How Inviting Rebellion Makes Your Life Much Easier

Rebellion. It’s often seen as a dangerous and incredibly irritating part of parenting. But the truth is that rebellion is a crucial part of human development. I know, I know, it’s super annoying when the first thing out of your child’s mouth is “NO!” and you’re trying desperately to find non-violent ways to get your child to perform the necessary tasks of daily life.

And the key to my sanity during this time has been two fold.

First, recognize that rebellion is actually a good thing.

Whaaat??? Yes, that’s right. Rebellion means your child realizes that he’s an individual with his own desires, which are separate from yours. While that might be uncomfortable for us, it’s quite a milestone for our kids. They’re learning to assert themselves and to take a stand, even when it might not be popular. The practice they’re engaged in now, rebelling against you, could help them resist peer pressure later, which is something we all want our kids to be able to do.

The second realization which has made my life MUCH easier during this transition to more independence and autonomy is simply this:

what we resist, persists.

When I’m doing all I can to force my daughter to do what I want despite her arguments, she will resist me. In a way it’s her JOB to resist me. How else can she establish herself as separate from me?

So I’ve implemented a strategy that magically meets everyone’s needs. I invite the rebellion. I create opportunities for my daughter to “rebel” in ways that actually help me out. Her resistance suddenly becomes useful, rather than annoying. I protest loudly about how much I DON’T want her to put on her shoes, climb into her carseat, go to the bathroom independently, or put away her toys. I go over the top, whining, yelling, and carrying on.

My daughter loves this. She knows that it’s a game, but it still seems to meet her needs for rebellion because she gets to say, “No! I’m going to do it MY way.” And she delights in my moans and groans about how I’m not getting what I want. She feels powerful and in charge of herself and she thinks it’s hilarious to see me bumbling and fumbling and inept.

The fact that we both understand that this is a game makes it SO MUCH easier for me too. Because struggling to get her to do something she doesn’t want to do is really quite painful for both of us. And it often leads to tears when I give up on convincing her and instead force her into compliance. While it does happen sometimes, I find that using force almost never leaves us feeling more connected afterward. We inevitably have the, “Mommy, you hurt my feelings,” conversation and I end up apologizing and lamely trying to justify my actions.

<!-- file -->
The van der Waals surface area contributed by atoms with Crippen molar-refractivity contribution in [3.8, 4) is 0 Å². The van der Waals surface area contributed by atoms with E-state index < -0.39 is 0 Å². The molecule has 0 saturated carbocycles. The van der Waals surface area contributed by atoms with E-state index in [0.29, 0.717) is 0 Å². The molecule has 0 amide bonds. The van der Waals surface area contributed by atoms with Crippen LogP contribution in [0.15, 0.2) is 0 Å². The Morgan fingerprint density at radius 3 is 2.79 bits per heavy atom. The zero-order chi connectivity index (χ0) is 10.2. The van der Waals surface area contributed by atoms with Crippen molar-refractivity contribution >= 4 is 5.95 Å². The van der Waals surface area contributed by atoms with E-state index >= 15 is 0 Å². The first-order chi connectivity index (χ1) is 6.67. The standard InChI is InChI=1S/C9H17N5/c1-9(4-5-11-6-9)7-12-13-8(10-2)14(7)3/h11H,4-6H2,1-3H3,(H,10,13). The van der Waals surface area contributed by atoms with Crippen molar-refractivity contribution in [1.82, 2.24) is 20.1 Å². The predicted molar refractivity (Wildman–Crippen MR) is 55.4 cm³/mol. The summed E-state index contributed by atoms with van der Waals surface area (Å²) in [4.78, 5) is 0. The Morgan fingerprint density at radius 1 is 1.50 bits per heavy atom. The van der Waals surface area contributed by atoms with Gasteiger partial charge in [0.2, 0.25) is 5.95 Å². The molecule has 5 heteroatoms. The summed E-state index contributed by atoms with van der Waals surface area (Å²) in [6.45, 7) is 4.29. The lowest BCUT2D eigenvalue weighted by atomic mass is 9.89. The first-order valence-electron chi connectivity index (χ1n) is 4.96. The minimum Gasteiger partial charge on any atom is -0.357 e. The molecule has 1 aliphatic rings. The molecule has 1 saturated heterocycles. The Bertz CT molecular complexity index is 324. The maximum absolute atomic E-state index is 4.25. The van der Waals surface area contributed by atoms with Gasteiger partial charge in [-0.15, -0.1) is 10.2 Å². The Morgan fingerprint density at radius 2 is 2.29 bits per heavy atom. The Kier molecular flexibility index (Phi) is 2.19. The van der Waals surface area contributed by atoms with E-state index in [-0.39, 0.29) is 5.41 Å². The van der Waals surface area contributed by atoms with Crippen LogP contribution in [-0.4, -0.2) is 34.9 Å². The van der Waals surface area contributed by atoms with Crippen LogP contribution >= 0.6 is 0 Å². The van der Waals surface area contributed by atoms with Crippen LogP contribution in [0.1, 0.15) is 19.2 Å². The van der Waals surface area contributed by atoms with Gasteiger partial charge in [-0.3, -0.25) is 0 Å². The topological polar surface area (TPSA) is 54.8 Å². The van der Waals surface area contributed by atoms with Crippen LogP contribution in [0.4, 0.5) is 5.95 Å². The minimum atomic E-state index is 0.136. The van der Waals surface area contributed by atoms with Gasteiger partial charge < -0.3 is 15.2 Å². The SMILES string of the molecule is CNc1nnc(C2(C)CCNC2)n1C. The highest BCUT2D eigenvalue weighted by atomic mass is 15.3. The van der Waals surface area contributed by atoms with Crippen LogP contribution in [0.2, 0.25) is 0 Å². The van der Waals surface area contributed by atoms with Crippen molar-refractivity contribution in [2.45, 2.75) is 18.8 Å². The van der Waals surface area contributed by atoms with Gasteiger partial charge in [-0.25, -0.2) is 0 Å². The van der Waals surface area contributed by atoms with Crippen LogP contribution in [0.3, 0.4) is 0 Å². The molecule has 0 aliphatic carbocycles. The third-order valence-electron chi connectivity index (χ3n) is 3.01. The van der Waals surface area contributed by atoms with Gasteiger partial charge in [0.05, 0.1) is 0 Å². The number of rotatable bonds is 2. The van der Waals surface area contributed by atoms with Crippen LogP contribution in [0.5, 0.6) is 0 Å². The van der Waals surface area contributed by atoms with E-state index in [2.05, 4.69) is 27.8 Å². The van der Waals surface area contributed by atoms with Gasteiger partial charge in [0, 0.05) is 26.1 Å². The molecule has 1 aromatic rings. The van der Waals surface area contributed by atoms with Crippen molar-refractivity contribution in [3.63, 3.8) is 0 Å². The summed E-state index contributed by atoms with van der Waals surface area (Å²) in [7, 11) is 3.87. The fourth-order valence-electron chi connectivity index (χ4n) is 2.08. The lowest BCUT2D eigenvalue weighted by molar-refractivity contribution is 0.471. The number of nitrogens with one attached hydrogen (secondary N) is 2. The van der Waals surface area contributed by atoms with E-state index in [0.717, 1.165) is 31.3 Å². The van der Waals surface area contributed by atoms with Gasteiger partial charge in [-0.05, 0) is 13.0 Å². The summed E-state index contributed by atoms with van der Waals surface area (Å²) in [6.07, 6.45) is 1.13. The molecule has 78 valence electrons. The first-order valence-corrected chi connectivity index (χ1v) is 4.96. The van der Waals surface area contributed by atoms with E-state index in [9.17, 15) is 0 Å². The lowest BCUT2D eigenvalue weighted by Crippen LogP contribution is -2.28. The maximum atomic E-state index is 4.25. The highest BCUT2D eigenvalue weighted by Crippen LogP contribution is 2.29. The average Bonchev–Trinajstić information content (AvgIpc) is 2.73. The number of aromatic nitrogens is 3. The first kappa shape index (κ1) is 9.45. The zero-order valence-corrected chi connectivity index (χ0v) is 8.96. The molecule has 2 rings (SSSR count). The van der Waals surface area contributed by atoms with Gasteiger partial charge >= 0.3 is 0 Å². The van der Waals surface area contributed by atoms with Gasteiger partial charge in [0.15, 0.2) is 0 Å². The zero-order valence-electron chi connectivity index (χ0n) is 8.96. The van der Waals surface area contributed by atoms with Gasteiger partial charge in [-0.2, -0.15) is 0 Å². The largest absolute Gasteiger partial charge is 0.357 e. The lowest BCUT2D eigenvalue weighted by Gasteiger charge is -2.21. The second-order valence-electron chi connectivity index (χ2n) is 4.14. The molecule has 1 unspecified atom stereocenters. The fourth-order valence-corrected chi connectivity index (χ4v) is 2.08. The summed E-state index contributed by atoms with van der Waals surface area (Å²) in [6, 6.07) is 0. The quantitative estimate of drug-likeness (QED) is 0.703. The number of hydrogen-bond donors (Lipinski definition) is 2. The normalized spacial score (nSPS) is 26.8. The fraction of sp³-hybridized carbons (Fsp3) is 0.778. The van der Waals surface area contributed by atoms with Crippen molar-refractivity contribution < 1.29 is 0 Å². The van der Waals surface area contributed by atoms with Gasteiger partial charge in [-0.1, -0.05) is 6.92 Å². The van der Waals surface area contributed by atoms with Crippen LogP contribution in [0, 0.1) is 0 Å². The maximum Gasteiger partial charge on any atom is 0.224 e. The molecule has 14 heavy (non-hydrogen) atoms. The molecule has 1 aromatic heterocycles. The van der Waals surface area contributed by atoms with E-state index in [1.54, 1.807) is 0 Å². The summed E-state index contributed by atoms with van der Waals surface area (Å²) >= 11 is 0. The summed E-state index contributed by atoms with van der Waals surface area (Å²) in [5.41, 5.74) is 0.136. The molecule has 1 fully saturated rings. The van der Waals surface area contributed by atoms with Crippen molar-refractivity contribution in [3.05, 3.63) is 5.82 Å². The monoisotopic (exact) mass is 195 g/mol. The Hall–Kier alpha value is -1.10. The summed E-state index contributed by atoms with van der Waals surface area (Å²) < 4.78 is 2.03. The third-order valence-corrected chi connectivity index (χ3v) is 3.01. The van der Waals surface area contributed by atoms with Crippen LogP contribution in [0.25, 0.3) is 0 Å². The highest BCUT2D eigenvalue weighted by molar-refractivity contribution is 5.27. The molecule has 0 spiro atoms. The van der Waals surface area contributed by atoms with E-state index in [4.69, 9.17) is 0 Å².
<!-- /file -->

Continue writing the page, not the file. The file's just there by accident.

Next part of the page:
So instead, I’ve been practicing strategically giving up my power. My daughter still knows that I’m in charge and that if I feel it’s necessary, I can force her to do things like give me the scissors. Although there is a limit to how long we can rely upon our greater size, strength, and cunning to overpower our kids.

I’d rather cultivate a strategy that allows her to feel powerful and free, even as she’s doing the very things I want.

I don’t see this as tricking her, since we both know it’s a game. Instead, it’s helping her to exercise her rebelliousness in a healthy and productive way. I’m engineering the game so that it’s a win-win.

Children long to be powerful and independent, which is a good thing, since they’ll go from infants to adults in a mere 18 years. And by the way, when they’re teenagers they’re likely to rebel again. Will we be able to invite the rebellion and create win-win opportunities then too?

There are lots of ways to play games that allow your child to be the powerful one. And I find that playing power games meets children’s needs for power and rebellion so that much of the time they’re far more cooperative and compliant.

Here are a few ideas to get you started:

1)   Oh no, don’t take my hat! Give me back my hat!

2)   Rats! I don’t have anyone to help me carry this to the car. How will I get this to the car? I can’t carry it myself because I’m not strong enough…

3)   Oh gee, I forget what happens next. I wish someone would help me remember what we do before we leave the house. I keep forgetting!

4)   Gosh, I really don’t want to read stories tonight. But if you get ready for bed quickly, I’ll HAVE to. Oh please don’t MAKE me read! Ut oh, she’s already got her pajamas on.

So here’s your challenge for the week. Identify a consistent power struggle or a time when your child is likely to rebel and plan a couple of possible power games or new strategies that you could employ that would meet everyone’s needs. How can you invite the rebellion?

Then, write to me here in the comments section to let me know how it goes! I would LOVE to hear about your journey.

And have a fantastic week. Warmly, Shelly

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